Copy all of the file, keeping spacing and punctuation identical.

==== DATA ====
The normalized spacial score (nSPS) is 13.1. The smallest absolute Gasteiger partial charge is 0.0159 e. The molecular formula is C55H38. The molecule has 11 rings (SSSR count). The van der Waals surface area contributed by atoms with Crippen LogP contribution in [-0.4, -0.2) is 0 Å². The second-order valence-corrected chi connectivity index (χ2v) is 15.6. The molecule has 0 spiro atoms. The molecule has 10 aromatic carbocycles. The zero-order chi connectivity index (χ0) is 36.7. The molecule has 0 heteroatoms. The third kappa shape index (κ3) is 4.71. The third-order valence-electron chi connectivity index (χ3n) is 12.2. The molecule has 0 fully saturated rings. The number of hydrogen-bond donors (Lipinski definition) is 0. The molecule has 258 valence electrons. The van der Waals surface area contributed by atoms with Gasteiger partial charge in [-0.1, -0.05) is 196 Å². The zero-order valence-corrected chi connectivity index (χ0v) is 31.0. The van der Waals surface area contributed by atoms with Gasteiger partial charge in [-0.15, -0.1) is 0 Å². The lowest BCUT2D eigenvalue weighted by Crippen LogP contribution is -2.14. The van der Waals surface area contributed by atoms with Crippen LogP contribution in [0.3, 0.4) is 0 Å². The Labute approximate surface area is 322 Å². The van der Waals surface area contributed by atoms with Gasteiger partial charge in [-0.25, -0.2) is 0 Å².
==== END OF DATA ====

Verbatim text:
The normalized spacial score (nSPS) is 13.1. The smallest absolute Gasteiger partial charge is 0.0159 e. The molecular formula is C55H38. The molecule has 11 rings (SSSR count). The van der Waals surface area contributed by atoms with Crippen LogP contribution in [-0.4, -0.2) is 0 Å². The second-order valence-corrected chi connectivity index (χ2v) is 15.6. The molecule has 0 spiro atoms. The molecule has 10 aromatic carbocycles. The zero-order chi connectivity index (χ0) is 36.7. The molecule has 0 heteroatoms. The third kappa shape index (κ3) is 4.71. The third-order valence-electron chi connectivity index (χ3n) is 12.2. The molecule has 0 fully saturated rings. The number of hydrogen-bond donors (Lipinski definition) is 0. The molecule has 258 valence electrons. The van der Waals surface area contributed by atoms with Gasteiger partial charge in [-0.1, -0.05) is 196 Å². The zero-order valence-corrected chi connectivity index (χ0v) is 31.0. The van der Waals surface area contributed by atoms with Gasteiger partial charge in [-0.15, -0.1) is 0 Å². The lowest BCUT2D eigenvalue weighted by Crippen LogP contribution is -2.14. The van der Waals surface area contributed by atoms with Crippen LogP contribution in [0.3, 0.4) is 0 Å². The Labute approximate surface area is 322 Å². The van der Waals surface area contributed by atoms with Gasteiger partial charge in [-0.25, -0.2) is 0 Å².